You don’t know what freedom is unless you don’t have it.
Tonight Passover begins! It’s the Jewish holiday that commemorates the Jews’ exodus from Egypt. I love the holiday for its distinct rituals, reflection about the story of the Jewish people and the meanings of the words “slavery” and “freedom.”
What does it mean to be a slave?
Are we slaves to our jobs, to our phones, to addictions, to depression? Or is that just Passover seder table froth?
What does slavery in 2016 look like? A few images come to mind such as human trafficking of prostitutes and women abducted by Boko Haram. But perhaps it is better to ask what a lack of freedom looks like in 2016.
I have a friend in Cuba who I met when I was there on vacation. We have been emailing every few weeks for over two years. We compare notes about what is happening in each other’s country according to our respective media. She has told me about her employment journey over the course of that period. She was working at a bank when I met her, then she was a waitress, and now she works in a flea market.
Don’t let the special guests at baseball games and the new cruise stops fool you. Cuban people feel desperate, probably more desperate than they have felt in a long time.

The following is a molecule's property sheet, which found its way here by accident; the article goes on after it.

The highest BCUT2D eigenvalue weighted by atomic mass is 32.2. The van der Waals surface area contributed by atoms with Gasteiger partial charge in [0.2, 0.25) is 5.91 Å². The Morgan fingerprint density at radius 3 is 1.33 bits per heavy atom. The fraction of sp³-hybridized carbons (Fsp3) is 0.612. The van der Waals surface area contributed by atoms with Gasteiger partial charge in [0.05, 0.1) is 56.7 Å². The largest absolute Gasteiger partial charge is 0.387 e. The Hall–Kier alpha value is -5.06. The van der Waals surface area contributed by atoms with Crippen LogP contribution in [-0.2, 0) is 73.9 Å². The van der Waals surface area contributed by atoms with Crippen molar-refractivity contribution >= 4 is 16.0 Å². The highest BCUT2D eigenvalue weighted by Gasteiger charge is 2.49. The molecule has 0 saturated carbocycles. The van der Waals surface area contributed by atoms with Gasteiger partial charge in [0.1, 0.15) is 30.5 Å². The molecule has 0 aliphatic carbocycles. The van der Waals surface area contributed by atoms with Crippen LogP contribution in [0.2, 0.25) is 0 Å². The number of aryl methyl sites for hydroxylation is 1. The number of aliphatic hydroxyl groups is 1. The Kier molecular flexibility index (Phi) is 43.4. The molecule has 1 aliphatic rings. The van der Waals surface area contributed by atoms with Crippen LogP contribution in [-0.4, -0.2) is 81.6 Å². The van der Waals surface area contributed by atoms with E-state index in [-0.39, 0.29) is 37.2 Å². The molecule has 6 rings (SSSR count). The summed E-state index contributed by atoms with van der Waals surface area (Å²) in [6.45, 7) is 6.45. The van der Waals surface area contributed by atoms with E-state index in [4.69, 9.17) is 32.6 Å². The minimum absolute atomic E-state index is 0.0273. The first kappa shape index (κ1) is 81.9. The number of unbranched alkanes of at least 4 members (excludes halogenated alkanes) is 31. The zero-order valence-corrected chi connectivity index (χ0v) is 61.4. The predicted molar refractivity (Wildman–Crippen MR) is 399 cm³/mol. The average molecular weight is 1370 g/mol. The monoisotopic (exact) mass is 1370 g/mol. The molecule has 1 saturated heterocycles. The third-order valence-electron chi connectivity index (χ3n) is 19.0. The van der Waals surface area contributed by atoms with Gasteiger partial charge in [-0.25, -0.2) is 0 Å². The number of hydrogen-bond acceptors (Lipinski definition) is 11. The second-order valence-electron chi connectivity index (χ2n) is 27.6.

Salaries in Cuba still average $20 per month. People still do not have the freedom to say what they want nor travel where they want. They have very little freedom to start businesses. Police lurk on every other street corner, reminding people that their dictatorship government still makes the rules. Because of modern communication technology Cuban people in 2016 know about the freedoms enjoyed in other countries, which makes them extra pissed off about their situation.
When my friend tells me about her problems I try to console her. I say that it sounds horrible and that I can’t even fathom how hard it must be to live in her shoes. I tell her that she is a survivor and that when the communist government finally falls she will be able to do great things because making it through the misery will have made her a strong person.
I suggest to her that she appreciate the good things that she has—beautiful weather, good friends, relatively good health and the fact that bombs aren’t going off around her. I think she does appreciate those things, but they are not enough for her to feel satisfied. She wants what everybody in trouble longs for—hope. She wants to feel that a life of freedom will be possible for her one day, because when there is freedom there is hope.
Question: Are you hopeful about the future?